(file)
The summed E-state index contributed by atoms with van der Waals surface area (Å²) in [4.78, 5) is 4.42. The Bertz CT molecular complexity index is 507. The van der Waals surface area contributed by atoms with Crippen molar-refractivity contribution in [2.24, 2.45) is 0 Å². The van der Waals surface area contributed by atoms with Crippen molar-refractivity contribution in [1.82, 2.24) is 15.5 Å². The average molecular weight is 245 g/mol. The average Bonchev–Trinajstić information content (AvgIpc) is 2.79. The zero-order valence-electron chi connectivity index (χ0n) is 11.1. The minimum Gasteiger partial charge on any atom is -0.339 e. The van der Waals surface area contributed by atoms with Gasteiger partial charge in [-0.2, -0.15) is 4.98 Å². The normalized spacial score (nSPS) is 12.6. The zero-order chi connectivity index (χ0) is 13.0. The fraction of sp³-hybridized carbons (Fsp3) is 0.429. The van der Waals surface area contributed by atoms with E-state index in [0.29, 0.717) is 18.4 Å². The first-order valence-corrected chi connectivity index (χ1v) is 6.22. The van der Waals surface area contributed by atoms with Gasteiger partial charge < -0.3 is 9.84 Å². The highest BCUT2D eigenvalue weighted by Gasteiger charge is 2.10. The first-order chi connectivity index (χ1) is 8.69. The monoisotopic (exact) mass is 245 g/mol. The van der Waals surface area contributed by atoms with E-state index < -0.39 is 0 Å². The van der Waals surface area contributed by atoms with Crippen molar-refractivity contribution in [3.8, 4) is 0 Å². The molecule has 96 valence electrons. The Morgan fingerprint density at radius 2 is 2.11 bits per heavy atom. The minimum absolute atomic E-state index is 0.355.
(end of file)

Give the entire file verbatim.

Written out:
The summed E-state index contributed by atoms with van der Waals surface area (Å²) in [4.78, 5) is 4.42. The Bertz CT molecular complexity index is 507. The van der Waals surface area contributed by atoms with Crippen molar-refractivity contribution in [2.24, 2.45) is 0 Å². The van der Waals surface area contributed by atoms with Crippen molar-refractivity contribution in [1.82, 2.24) is 15.5 Å². The average molecular weight is 245 g/mol. The average Bonchev–Trinajstić information content (AvgIpc) is 2.79. The zero-order valence-electron chi connectivity index (χ0n) is 11.1. The minimum Gasteiger partial charge on any atom is -0.339 e. The van der Waals surface area contributed by atoms with Gasteiger partial charge in [-0.2, -0.15) is 4.98 Å². The normalized spacial score (nSPS) is 12.6. The zero-order chi connectivity index (χ0) is 13.0. The fraction of sp³-hybridized carbons (Fsp3) is 0.429. The van der Waals surface area contributed by atoms with E-state index in [0.29, 0.717) is 18.4 Å². The first-order valence-corrected chi connectivity index (χ1v) is 6.22. The van der Waals surface area contributed by atoms with Gasteiger partial charge < -0.3 is 9.84 Å². The highest BCUT2D eigenvalue weighted by Gasteiger charge is 2.10. The first-order chi connectivity index (χ1) is 8.69. The monoisotopic (exact) mass is 245 g/mol. The van der Waals surface area contributed by atoms with E-state index < -0.39 is 0 Å². The van der Waals surface area contributed by atoms with Crippen molar-refractivity contribution in [3.8, 4) is 0 Å². The molecule has 96 valence electrons. The Morgan fingerprint density at radius 2 is 2.11 bits per heavy atom. The minimum absolute atomic E-state index is 0.355.